North Korea’s Artificial Intelligence Research: Trends and Potential Civilian and Military Applications

January 23, 2024
Hyuk Kim

The following is an excerpt from 38 North.

The advent of artificial intelligence (AI), particularly its sub-field machine learning (ML), has witnessed substantial global progress over the past decade, fueled by advancements in computation power and a surge of data accessibility since the 2010s. While many nations have significantly invested in these technologies for a myriad of civilian and military applications, assessing North Korea’s AI/ML landscape poses a unique challenge. Following the development of its “Eunbyul” AI program in 1998, the country’s increasingly isolated, secretive nature and constraints posed by the current sanctions regime would arguably make evaluations of its current capabilities extremely speculative. However, while attempts to procure hardware for AI development may be stymied, open-source information, including scientific journal articles and state media, suggests North Korea is actively developing and promoting AI/ML technology across various sectors to keep abreast of global progress.

As part of a comprehensive review project, this analysis presents an initial survey of North Korea’s AI/ML research, shedding light on the country’s AI/ML development efforts across North Korea’s government, academia and industry. Among those, it is worth noting that North Korean researchers have applied AI/ML for sensitive applications, such as wargaming and surveillance, and continued scientific collaboration with foreign scholars until recently. Given that AI/ML is a software-centric technology that can be transferred via intangible means, called intangible transfer of technology (ITT), it is important to monitor such activities and, if necessary, implement measures to mitigate potential sanctions risks within the academic and private sectors. This can be achieved by enhancing academic scholars’ awareness of such risks, particularly in the realms of international conferences and cloud computing services.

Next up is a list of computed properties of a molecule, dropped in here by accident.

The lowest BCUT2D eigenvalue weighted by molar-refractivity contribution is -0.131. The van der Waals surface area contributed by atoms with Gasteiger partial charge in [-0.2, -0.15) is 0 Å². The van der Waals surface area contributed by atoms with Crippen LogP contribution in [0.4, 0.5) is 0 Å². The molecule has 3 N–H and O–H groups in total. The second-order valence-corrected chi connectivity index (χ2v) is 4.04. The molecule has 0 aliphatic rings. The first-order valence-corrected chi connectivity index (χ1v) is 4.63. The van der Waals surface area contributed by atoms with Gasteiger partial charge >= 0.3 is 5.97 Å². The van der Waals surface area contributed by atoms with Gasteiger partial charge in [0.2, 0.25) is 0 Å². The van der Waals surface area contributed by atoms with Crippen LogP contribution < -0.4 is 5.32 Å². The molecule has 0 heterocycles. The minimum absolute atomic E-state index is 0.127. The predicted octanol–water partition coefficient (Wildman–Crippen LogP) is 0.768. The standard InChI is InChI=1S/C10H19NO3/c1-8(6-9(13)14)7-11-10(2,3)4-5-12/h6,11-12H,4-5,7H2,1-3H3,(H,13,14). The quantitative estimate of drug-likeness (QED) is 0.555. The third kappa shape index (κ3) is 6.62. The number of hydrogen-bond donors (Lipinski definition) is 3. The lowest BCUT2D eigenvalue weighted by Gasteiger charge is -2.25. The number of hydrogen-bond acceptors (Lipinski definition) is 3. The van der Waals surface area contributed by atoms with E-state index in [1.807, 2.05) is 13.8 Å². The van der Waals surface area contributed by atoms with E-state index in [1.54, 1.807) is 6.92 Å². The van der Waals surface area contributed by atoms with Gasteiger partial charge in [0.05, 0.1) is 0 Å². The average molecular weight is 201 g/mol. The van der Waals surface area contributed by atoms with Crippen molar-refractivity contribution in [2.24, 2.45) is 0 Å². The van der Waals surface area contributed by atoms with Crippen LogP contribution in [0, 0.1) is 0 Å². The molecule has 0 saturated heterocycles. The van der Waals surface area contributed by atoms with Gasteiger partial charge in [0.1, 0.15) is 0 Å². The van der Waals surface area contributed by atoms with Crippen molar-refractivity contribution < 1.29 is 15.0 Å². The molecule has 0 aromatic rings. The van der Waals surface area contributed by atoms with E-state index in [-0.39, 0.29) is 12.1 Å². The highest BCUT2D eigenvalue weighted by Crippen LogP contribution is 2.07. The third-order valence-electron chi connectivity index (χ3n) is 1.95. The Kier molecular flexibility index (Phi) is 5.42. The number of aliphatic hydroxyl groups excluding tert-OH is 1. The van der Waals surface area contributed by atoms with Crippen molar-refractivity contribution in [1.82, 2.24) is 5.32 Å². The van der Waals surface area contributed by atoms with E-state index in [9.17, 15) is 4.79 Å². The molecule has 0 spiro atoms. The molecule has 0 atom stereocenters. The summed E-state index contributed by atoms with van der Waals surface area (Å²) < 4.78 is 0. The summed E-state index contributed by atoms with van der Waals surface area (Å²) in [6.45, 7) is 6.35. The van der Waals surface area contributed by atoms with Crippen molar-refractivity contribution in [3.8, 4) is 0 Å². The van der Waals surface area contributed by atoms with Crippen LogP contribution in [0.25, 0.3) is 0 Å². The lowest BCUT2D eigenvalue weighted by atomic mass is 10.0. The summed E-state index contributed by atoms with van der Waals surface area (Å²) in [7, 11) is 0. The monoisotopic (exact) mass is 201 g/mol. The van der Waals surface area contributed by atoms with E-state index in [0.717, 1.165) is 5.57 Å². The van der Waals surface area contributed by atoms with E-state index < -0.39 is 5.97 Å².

Overview of North Korea’s AI/ML Development

North Korean efforts to develop AI/ML have been consistently seen over three decades across various sectors. The DPRK’s foray into AI/ML appears to have commenced in the 1990s, primarily to address nationwide challenges, from forecasting air pollution levels to better preparing for droughts, monitoring hydro turbine vibration, and most recently, applying AI/ML during the COVID-19 pandemic to create a model for evaluating proper mask usage and prioritizing clinical symptom indicators of infection.[1]

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